Train Ambassadors and Super-Users first, then allow them to set a positive and encouraging atmosphere while guiding other employees. Once training is complete, issue training material and user guides to the teams so that they can refer to if in doubt.
Our Product Experts can assist you with your projects and even train your teams to Microsoft Office through our Office Academy. Contact us to learn more!
Communicate, communicate and communicate
Communication is the key to any successful project. Ideally, it should flow from top to bottom: a study conducted with input from 288 organisations found that employees most want to hear messages about change from their CEO and their immediate supervisor. Managers can provide more details regarding how the change affects their team members.
Do not hesitate to use internal communications to broadcast information about the change: you could consider an internal newsletter, an announcement banner on your corporate social network or even some kind of internal event: for example, corners in the hall of your building where people can come and ask the questions they may have. In our experience, a face-to-face will always be more efficient to onboard people than a digital communication!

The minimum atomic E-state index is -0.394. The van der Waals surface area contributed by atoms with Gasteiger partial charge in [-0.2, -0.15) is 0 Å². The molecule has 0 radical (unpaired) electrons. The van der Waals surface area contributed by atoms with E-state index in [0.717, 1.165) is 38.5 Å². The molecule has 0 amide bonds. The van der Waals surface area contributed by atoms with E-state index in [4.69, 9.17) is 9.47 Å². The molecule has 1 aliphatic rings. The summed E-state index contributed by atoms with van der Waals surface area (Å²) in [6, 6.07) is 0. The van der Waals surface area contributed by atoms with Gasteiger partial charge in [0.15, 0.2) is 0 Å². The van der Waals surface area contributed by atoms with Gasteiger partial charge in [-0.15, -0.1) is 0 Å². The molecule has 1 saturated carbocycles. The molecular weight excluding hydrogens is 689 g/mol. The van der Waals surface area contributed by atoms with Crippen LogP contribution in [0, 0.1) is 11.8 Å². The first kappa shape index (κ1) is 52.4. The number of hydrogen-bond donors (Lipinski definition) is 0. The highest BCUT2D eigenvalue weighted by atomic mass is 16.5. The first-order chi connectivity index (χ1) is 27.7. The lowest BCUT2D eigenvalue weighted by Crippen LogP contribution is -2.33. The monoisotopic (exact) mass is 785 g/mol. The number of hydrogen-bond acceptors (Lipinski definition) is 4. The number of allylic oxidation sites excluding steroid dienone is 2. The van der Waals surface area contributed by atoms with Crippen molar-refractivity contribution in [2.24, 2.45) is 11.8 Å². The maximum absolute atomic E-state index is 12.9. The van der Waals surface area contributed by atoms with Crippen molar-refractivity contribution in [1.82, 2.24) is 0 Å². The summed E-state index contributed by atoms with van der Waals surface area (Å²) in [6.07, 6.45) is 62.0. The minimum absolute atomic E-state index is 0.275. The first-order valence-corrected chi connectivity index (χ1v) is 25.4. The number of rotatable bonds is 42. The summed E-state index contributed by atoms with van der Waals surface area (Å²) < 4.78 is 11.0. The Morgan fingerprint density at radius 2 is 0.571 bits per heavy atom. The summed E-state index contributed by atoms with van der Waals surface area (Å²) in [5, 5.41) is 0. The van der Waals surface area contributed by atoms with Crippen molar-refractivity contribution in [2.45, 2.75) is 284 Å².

Finally, communicate on a regular basis during the entire project set up and take feedback at each level of the roll out to make sure the teams feel included in the process.
Give it time
It would be unrealistic to expect the teams to adjust to the change right away. Make it clear that there is a learning curve, and that the process is open to questions, concerns and suggestions. Teams may get frustrated as they change their daily work habits: remember that being flexible and collaborative will help you perfect the change even if you take a slightly different route to your goal. Keep in mind that with the right communication and nurturing, the teams will adopt quickly and productivity will shoot through the roof.
Finally, collect feedback regularly, especially from the Ambassadors and Super-Users that will have a wide understanding of the users’ stakes. Give this feedback to your provider: in our case, we collect customer feedback and make it into a future development. Not only will you be able to see your suggestions being acknowledged but you will also be able improve your productivity at the same time. Even if the solution fully meets your expectations, plan a business review one year after the implementation with the provider to see the extent to which your goals have been achieved.